China strongly emphasizes attracting foreign investment in projects that will enhance the nation's economic development. Beginning in the early 1970s, China contracted for the construction of a substantial number of complete plants, notably for iron and steel, automobile, and fertilizer manufacture and power generation, including nuclear power. Such agreements, often made with private firms from Japan, Germany, Italy, France, the United Kingdom, and Canada, as well as with agencies of the Communist states, all called for direct purchase of materials and services. Residual ownership by foreigners and remittance of profits from production were expressly disallowed. In 1979, China established the Foreign Investment Control Commission to attract and coordinate foreign investment, and the first four Special Economic Zones (SEZs) in southern China at Shenzhen, Xiamen, Shantou, and Zhuhai to attract foreign investment (the fifth SEZ was established on Hainan Island in 1988). China's policies toward private investment have become increasingly open. In the 1980s, foreign investment was restricted to export-oriented businesses, and foreign investors were required to enter into joint ventures (JVs) with Chinese counterparts in order to enter the market. Under the Joint Ventures Law, enacted in 1979 and revised in 1982, the development of joint ventures for the production of exports has been particularly stressed as a means of securing for China the foreign exchange needed to pay for purchases of advanced technology. Foreign investment in products for the domestic market, other than those needed for modernization, was discouraged. In 1984, further foreign investment opportunities were created with the designation of 14 open coastal cities—Shanghai, Guangzhou, Tianjin, Fuzhou, Dailan, Qinhuangdao, Yantai, Qingdao, Lianyungan, Nantong, Ningbo, Wenzhou, Zhanjiang, and Beihai—where preferential incentives could also be offered. Since then, 52 state-approved economic and technology zones have come into existence, and most provinces, regions, and major municipalities have their own international and trust investment corporations, of which the one in Shanghai is the largest. Special corporations for the attraction of investment by overseas Chinese have been established in Fujian and Zhejiang provinces. In the early 1990s, the government began allowing foreign investors to manufacture and sell an increasingly wide variety of goods in the domestic market. From the mid-1990s, wholly foreign-owned enterprises (WFOEs) have been allowed to operate. In 2000 and 2001, China revised its laws on JVs and WFOEs to eliminate requirements for foreign exchange balancing, to eliminate domestic sales ratio requirements, to eliminate or adjust advanced technology and export performance requirements, and to modify provisions on domestic procurement of raw materials. With China's accession to the WTO in November 2001, foreign investment opportunities were further expanded with the removal of financial and distribution services from the restricted list. Only the production of arms, and the mining and processing of certain minerals are currently off-limits to foreign investment.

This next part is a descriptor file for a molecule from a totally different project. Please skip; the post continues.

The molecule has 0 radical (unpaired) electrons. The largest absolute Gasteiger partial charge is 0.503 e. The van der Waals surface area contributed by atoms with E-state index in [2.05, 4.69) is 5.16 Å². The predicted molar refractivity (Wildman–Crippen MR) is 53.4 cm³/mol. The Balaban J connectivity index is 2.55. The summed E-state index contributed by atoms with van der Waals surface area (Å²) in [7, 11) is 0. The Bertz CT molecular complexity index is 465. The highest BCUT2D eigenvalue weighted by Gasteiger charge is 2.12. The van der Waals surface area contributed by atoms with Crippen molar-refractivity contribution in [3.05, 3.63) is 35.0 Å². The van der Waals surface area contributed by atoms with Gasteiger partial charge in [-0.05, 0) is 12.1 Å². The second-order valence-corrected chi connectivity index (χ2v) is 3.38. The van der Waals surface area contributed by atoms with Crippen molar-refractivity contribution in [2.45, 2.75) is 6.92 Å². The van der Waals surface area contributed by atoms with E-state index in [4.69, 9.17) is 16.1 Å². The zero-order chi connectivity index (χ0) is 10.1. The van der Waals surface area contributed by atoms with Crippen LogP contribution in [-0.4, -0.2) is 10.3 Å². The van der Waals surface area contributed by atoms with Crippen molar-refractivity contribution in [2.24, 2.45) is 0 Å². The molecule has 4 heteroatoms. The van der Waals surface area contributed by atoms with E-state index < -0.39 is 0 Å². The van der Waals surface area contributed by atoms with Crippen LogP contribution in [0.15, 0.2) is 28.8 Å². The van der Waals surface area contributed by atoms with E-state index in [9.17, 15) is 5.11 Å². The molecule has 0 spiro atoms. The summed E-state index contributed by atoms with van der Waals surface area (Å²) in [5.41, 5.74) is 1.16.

China attracts capital in four ways: (1) by soliciting loans and credits from foreign governments and international financial institutions; (2) by floating bonds and debentures on international capital markets; (3) by promoting direct foreign investment through joint ventures and other cooperative enterprises; and (4) by accumulating trade surpluses from export sales.